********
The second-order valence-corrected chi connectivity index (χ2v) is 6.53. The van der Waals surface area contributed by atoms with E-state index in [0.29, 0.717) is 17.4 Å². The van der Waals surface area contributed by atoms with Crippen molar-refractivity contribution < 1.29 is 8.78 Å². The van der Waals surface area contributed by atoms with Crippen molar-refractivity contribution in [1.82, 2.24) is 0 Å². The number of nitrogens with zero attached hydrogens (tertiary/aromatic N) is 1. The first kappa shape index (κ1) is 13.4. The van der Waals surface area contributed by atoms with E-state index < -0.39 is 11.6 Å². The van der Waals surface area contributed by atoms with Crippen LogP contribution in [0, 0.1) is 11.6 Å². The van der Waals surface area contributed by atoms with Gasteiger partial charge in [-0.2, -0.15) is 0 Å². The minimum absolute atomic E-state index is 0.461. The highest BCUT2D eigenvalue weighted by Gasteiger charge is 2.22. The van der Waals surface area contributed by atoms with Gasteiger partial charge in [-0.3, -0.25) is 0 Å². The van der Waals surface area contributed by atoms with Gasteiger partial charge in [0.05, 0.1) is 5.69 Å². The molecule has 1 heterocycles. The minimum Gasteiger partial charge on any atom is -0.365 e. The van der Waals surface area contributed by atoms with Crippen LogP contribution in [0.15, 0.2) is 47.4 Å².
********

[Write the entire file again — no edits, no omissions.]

The second-order valence-corrected chi connectivity index (χ2v) is 6.53. The van der Waals surface area contributed by atoms with E-state index in [0.29, 0.717) is 17.4 Å². The van der Waals surface area contributed by atoms with Crippen molar-refractivity contribution < 1.29 is 8.78 Å². The van der Waals surface area contributed by atoms with Crippen molar-refractivity contribution in [1.82, 2.24) is 0 Å². The number of nitrogens with zero attached hydrogens (tertiary/aromatic N) is 1. The first kappa shape index (κ1) is 13.4. The van der Waals surface area contributed by atoms with E-state index < -0.39 is 11.6 Å². The van der Waals surface area contributed by atoms with Crippen LogP contribution in [0, 0.1) is 11.6 Å². The van der Waals surface area contributed by atoms with Gasteiger partial charge in [-0.2, -0.15) is 0 Å². The minimum absolute atomic E-state index is 0.461. The highest BCUT2D eigenvalue weighted by Gasteiger charge is 2.22. The van der Waals surface area contributed by atoms with Gasteiger partial charge in [-0.3, -0.25) is 0 Å². The van der Waals surface area contributed by atoms with Gasteiger partial charge in [0.05, 0.1) is 5.69 Å². The molecule has 1 heterocycles. The minimum Gasteiger partial charge on any atom is -0.365 e. The van der Waals surface area contributed by atoms with Crippen LogP contribution in [0.15, 0.2) is 47.4 Å².